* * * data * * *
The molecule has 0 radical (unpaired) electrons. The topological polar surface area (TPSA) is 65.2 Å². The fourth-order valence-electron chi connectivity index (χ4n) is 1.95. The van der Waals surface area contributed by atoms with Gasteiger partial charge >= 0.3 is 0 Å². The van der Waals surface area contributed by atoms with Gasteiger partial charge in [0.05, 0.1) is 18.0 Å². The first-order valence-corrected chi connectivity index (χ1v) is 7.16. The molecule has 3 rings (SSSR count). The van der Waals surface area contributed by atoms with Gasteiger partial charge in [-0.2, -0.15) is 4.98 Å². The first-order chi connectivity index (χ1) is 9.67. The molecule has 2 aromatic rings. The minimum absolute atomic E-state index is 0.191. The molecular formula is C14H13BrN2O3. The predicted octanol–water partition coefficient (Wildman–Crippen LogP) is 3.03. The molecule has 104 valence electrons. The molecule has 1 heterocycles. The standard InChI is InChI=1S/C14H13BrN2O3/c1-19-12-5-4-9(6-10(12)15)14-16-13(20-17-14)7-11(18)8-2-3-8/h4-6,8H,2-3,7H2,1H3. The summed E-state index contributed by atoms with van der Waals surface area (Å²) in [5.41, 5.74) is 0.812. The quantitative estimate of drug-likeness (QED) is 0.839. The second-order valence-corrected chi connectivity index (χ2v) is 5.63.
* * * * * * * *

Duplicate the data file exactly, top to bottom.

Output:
The molecule has 0 radical (unpaired) electrons. The topological polar surface area (TPSA) is 65.2 Å². The fourth-order valence-electron chi connectivity index (χ4n) is 1.95. The van der Waals surface area contributed by atoms with Gasteiger partial charge >= 0.3 is 0 Å². The van der Waals surface area contributed by atoms with Gasteiger partial charge in [0.05, 0.1) is 18.0 Å². The first-order valence-corrected chi connectivity index (χ1v) is 7.16. The molecule has 3 rings (SSSR count). The van der Waals surface area contributed by atoms with Gasteiger partial charge in [-0.2, -0.15) is 4.98 Å². The first-order chi connectivity index (χ1) is 9.67. The molecule has 2 aromatic rings. The minimum absolute atomic E-state index is 0.191. The molecular formula is C14H13BrN2O3. The predicted octanol–water partition coefficient (Wildman–Crippen LogP) is 3.03. The molecule has 104 valence electrons. The molecule has 1 heterocycles. The standard InChI is InChI=1S/C14H13BrN2O3/c1-19-12-5-4-9(6-10(12)15)14-16-13(20-17-14)7-11(18)8-2-3-8/h4-6,8H,2-3,7H2,1H3. The summed E-state index contributed by atoms with van der Waals surface area (Å²) in [5.41, 5.74) is 0.812. The quantitative estimate of drug-likeness (QED) is 0.839. The second-order valence-corrected chi connectivity index (χ2v) is 5.63.